About Andrew Jackson Smith, SGT (USA)
Andrew Jackson Smith (September 3, 1843 – March 4, 1932) was a Union Army soldier during the American Civil War and a recipient of America's highest military decoration the Medal of Honor for his actions at the Battle of Honey Hill.
According to family history, Smith was born into slavery, the son of Susan, a slave, and Elijah Smith, a slave owner. Upon the outbreak of the Civil War, Elijah Smith joined the Confederate military, with the intention of taking 19-year-old Andrew along with him. When Andrew Smith learned of this, he and another slave ran away, walking 25 miles (40 km) through the rain before presenting themselves to a Union Army regiment, the 41st Illinois Infantry, in Smithland, Kentucky.
Smith was taken in by the 41st Illinois and became a servant to Major John Warner at the regiment's post in nearby Paducah, Kentucky. Among Smith's duties were, in the event of Warner's death, to return his belongings to his home in Clinton, Illinois. On March 10, 1862, the regiment moved out to Pittsburg Landing, Tennessee, where it took part in the Battle of Shiloh a month later. During the fighting, Smith supplied Major Warner with fresh horses after the officer had two mounts shot out from under him. Smith was then struck by a "spent minie ball that entered his left temple, rolled just under the skin, and stopped in the middle of his forehead." The bullet was removed by the regimental surgeon, leaving Smith with only a scar.
By November 30, 1864, Smith was serving as a corporal in the 55th Massachusetts Volunteer Infantry. On that day, both the 55th and its sister regiment, the 54th Massachusetts, participated in the Battle of Honey Hill in South Carolina. The two units came under heavy fire while crossing a swamp in front of an elevated Confederate position. When the 55th's color bearer was killed, Smith took up the battle flags and carried them through the remainder of the fight. It was for this action that Smith was later awarded the Medal of Honor
Smith was promoted to color sergeant before leaving the Army. After the war, he lived in Kentucky, where he bought and sold land. He died at age 88 and was buried in Mount Pleasant Cemetery, Grand Rivers, Kentucky.
Smith was nominated for the Medal of Honor in 1916, but the Army denied the nomination, citing a lack of official records documenting his case. Smith's commander at Honey Hill had not included an account of Smith's actions in the official battle report. It was not until January 16, 2001, 137 years after the Battle of Honey Hill, that Smith was recognized; President Bill Clinton presented the Medal of Honor to several of Smith's descendants during a ceremony at the White House on that day. Former President Theodore Roosevelt was also posthumously awarded the medal at the same ceremony, for his actions during the Spanish-American War.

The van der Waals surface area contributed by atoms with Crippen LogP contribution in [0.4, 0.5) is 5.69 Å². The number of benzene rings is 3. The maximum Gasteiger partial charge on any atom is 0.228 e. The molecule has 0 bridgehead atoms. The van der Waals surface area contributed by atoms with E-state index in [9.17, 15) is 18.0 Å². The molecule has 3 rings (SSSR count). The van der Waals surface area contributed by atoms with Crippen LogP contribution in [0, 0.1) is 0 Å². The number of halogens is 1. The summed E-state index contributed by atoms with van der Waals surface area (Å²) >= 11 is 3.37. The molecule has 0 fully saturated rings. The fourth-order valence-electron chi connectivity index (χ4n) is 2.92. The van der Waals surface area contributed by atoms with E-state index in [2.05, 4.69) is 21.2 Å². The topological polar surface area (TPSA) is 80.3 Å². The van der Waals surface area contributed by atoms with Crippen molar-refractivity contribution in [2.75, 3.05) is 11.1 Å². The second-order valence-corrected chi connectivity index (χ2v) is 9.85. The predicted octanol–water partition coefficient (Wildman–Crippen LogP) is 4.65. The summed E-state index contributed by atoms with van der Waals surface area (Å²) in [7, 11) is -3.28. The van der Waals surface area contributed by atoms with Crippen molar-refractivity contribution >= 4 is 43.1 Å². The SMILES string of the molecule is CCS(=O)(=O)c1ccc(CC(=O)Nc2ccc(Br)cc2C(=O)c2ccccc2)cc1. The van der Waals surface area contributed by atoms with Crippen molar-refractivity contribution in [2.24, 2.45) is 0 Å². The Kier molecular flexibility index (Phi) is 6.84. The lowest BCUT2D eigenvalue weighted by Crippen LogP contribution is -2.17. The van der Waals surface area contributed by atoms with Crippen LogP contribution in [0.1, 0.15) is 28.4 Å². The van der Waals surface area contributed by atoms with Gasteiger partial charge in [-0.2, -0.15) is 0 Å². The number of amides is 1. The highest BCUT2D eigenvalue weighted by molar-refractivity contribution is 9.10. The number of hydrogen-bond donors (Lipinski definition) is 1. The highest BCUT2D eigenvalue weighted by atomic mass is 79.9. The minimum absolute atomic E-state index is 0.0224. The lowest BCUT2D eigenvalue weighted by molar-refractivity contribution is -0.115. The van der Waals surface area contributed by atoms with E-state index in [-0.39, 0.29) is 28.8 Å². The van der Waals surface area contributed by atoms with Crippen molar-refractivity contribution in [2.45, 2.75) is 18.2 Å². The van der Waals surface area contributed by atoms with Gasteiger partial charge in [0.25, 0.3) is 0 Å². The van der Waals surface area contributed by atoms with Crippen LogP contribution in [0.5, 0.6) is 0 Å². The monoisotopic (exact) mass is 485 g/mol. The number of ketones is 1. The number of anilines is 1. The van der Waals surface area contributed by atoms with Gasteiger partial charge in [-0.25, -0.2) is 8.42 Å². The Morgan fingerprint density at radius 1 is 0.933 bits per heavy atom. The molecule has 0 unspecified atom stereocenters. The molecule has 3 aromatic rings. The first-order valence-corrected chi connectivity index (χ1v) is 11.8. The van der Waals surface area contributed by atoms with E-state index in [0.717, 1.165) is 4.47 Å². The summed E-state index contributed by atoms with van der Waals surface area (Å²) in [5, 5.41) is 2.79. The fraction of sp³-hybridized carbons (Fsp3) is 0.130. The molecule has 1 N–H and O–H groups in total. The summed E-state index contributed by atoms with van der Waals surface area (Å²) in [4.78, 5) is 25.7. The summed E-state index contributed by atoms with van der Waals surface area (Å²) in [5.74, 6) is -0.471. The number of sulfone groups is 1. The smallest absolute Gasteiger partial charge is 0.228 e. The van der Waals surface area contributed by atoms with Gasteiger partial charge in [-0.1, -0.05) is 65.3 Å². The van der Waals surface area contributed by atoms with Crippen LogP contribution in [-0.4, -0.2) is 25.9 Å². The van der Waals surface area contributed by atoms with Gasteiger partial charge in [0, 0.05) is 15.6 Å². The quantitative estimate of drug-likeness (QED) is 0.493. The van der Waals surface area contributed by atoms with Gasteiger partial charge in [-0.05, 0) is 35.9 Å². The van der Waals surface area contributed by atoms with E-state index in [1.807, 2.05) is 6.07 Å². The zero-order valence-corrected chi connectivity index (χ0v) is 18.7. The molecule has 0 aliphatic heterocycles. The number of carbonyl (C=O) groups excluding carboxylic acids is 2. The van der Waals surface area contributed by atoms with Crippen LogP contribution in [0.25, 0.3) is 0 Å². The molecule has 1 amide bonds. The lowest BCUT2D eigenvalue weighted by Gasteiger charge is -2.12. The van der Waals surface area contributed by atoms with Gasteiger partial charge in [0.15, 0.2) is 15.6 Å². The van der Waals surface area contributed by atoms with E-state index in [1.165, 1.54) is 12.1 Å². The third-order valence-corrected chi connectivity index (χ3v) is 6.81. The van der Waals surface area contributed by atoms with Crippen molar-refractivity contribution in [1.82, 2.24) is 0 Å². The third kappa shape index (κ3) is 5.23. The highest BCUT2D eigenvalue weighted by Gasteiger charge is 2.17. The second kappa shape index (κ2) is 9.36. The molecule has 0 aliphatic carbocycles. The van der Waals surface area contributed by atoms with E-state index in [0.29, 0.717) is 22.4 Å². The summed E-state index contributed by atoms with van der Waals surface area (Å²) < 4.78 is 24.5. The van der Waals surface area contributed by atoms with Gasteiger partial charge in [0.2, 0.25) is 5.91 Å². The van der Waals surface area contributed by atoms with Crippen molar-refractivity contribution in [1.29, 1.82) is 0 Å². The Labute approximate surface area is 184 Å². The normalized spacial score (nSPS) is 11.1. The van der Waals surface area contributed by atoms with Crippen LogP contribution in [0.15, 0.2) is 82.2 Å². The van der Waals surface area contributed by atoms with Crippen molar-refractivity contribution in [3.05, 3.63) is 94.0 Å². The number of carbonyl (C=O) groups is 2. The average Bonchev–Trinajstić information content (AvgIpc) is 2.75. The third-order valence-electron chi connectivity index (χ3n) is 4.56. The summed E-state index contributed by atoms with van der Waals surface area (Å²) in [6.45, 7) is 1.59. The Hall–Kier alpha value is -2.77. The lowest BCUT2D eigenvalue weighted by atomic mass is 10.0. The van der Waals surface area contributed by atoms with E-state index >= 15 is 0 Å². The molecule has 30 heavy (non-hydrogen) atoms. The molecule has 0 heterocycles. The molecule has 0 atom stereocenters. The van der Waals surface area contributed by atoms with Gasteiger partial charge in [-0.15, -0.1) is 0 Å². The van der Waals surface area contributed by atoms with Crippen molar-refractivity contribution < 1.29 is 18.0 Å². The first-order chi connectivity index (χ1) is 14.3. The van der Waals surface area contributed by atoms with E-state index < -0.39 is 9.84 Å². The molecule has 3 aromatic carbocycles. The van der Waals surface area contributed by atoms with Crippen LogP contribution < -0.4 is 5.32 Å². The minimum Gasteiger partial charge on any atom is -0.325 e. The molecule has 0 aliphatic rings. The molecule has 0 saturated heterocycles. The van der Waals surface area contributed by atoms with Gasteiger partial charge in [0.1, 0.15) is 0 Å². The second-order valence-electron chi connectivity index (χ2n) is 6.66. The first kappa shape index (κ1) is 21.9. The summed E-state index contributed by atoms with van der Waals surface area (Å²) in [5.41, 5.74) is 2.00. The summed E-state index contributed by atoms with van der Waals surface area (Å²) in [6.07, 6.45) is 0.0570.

Medal of Honor citation
Corporal Andrew Jackson Smith, of Clinton, Illinois, a member of the 55th Massachusetts Voluntary Infantry, distinguished himself on 30 November 1864 by saving his regimental colors, after the color bearer was killed during a bloody charge called the Battle of Honey Hill, South Carolina. In the late afternoon, as the 55th Regiment pursued enemy skirmishers and conducted a running fight, they ran into a swampy area backed by a rise where the Confederate Army awaited. The surrounding woods and thick underbrush impeded infantry movement and artillery support. The 55th and 54th regiments formed columns to advance on the enemy position in a flanking movement. As the Confederates repelled other units, the 55th and 54th regiments continued to move into flanking positions. Forced into a narrow gorge crossing a swamp in the face of the enemy position, the 55th's Color-Sergeant was killed by an exploding shell, and Corporal Smith took the Regimental Colors from his hand and carried them through heavy grape and canister fire. Although half of the officers and a third of the enlisted men engaged in the fight were killed or wounded, Corporal Smith continued to expose himself to enemy fire by carrying the colors throughout the battle. Through his actions, the Regimental Colors of the 55th Infantry Regiment were not lost to the enemy. Corporal Andrew Jackson Smith's extraordinary valor in the face of deadly enemy fire is in keeping with the highest traditions of military service and reflect great credit upon him, the 55th Regiment, and the United States Army.